The Cultural Power of Tacit Knowledge: Inarticulacy and Bourdieu's Habitus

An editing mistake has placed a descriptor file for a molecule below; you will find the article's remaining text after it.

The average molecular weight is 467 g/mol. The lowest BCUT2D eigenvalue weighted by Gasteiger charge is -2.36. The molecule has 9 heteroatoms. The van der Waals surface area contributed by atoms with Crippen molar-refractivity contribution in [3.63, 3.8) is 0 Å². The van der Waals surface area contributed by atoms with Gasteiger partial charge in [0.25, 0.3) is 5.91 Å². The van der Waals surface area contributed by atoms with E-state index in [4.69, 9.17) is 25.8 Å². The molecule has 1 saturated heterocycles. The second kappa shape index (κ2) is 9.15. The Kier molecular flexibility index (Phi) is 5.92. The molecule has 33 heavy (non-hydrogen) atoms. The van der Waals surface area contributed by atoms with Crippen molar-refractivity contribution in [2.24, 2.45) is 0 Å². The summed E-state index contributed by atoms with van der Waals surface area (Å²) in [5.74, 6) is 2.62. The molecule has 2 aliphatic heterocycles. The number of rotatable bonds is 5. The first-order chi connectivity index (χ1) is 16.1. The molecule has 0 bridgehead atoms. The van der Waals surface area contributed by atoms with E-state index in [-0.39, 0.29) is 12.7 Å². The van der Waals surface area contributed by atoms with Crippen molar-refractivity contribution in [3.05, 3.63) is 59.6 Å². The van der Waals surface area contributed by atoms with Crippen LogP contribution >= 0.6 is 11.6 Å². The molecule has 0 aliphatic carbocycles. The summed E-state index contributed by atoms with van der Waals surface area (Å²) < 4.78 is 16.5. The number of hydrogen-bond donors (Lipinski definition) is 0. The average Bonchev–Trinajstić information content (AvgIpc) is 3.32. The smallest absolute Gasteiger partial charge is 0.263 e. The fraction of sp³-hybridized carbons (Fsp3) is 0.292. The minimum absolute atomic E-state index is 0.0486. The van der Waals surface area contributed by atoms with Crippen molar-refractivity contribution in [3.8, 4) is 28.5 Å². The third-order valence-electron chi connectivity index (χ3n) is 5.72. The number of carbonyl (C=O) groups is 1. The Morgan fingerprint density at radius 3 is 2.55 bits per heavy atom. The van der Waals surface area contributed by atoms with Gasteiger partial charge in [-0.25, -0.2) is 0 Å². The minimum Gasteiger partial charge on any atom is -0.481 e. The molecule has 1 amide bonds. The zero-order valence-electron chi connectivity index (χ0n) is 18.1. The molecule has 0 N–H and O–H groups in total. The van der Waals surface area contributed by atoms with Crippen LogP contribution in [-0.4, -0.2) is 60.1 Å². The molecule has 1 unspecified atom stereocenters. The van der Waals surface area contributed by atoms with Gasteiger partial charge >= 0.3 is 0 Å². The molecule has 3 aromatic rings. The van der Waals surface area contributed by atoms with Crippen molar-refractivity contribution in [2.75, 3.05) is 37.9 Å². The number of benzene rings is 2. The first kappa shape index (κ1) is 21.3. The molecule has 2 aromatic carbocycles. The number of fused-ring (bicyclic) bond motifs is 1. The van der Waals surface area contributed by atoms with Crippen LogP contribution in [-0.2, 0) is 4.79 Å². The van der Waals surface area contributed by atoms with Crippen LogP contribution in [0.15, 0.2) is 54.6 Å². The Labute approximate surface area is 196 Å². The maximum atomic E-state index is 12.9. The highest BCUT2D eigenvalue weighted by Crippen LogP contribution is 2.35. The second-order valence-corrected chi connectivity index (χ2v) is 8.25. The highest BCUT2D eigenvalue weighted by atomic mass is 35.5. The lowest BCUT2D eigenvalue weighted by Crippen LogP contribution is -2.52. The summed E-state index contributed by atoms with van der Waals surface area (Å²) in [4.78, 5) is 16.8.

Tacit knowledge is knowledge of practices or a logic of action whose inarticulacy allows it both to be taken for granted and to escape discursive constraints. Since Pierre Bourdieu treats the habitus as a taken for granted set of predispositions and logics of practice, we can understand it better by learning more about tacit knowledge. To that end, I will describe Polanyi's concept of tacit knowledge, and employ Deleuze on repetition and "figured world theory" on imagination in learning to expand our understanding of tacit knowledge and its inarticulacy. I will illustrate how tacit knowledge works with a close reading of a 17th-century book for stonemasons which teaches a new practice of construction for realizing classically-inspired architecture as it became fashionable. Using pictures rather than words, the book presents a way to imagine stones and arches as plastic and flexible, illustrating the strong connection between tacit knowledge to cultural imaginaries. Applying this understanding of tacit knowledge to the habitus reveals this inarticulate cultural domain to be not simply amechanical tool of social reproduction, but a malleable formation of collective imagination, a trickster that can shape logics of practice outside discursive common sense.